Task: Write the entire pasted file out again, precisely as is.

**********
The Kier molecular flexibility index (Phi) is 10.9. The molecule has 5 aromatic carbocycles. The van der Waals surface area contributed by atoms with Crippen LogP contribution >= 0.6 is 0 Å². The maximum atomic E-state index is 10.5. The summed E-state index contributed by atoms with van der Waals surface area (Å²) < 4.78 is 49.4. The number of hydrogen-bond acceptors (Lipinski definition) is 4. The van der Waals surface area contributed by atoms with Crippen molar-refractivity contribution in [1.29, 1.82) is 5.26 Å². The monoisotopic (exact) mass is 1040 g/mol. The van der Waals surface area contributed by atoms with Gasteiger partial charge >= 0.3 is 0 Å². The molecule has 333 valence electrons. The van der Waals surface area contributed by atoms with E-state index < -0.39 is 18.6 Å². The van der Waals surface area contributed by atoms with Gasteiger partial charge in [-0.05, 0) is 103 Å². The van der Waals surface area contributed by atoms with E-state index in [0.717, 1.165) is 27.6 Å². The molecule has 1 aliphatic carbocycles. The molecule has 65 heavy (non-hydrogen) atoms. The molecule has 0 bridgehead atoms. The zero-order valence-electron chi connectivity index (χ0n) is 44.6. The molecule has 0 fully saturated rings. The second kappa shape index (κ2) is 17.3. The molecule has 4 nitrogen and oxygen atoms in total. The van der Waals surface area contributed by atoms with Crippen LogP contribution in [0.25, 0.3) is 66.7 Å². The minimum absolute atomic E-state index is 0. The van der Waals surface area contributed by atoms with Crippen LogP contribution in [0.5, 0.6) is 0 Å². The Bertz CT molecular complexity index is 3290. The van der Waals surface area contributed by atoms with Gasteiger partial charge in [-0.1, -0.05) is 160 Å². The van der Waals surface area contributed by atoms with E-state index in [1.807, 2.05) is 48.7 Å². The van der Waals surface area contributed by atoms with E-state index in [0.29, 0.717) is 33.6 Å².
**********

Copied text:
The Kier molecular flexibility index (Phi) is 10.9. The molecule has 5 aromatic carbocycles. The van der Waals surface area contributed by atoms with Crippen LogP contribution >= 0.6 is 0 Å². The maximum atomic E-state index is 10.5. The summed E-state index contributed by atoms with van der Waals surface area (Å²) < 4.78 is 49.4. The number of hydrogen-bond acceptors (Lipinski definition) is 4. The van der Waals surface area contributed by atoms with Crippen molar-refractivity contribution in [1.29, 1.82) is 5.26 Å². The monoisotopic (exact) mass is 1040 g/mol. The van der Waals surface area contributed by atoms with Gasteiger partial charge >= 0.3 is 0 Å². The molecule has 333 valence electrons. The van der Waals surface area contributed by atoms with E-state index < -0.39 is 18.6 Å². The van der Waals surface area contributed by atoms with Gasteiger partial charge in [-0.05, 0) is 103 Å². The van der Waals surface area contributed by atoms with E-state index in [0.717, 1.165) is 27.6 Å². The molecule has 1 aliphatic carbocycles. The molecule has 65 heavy (non-hydrogen) atoms. The molecule has 0 bridgehead atoms. The zero-order valence-electron chi connectivity index (χ0n) is 44.6. The molecule has 0 fully saturated rings. The second kappa shape index (κ2) is 17.3. The molecule has 4 nitrogen and oxygen atoms in total. The van der Waals surface area contributed by atoms with Crippen LogP contribution in [0.25, 0.3) is 66.7 Å². The minimum absolute atomic E-state index is 0. The van der Waals surface area contributed by atoms with Crippen LogP contribution in [0.5, 0.6) is 0 Å². The Bertz CT molecular complexity index is 3290. The van der Waals surface area contributed by atoms with Gasteiger partial charge in [-0.1, -0.05) is 160 Å². The van der Waals surface area contributed by atoms with E-state index in [1.807, 2.05) is 48.7 Å². The van der Waals surface area contributed by atoms with E-state index in [0.29, 0.717) is 33.6 Å².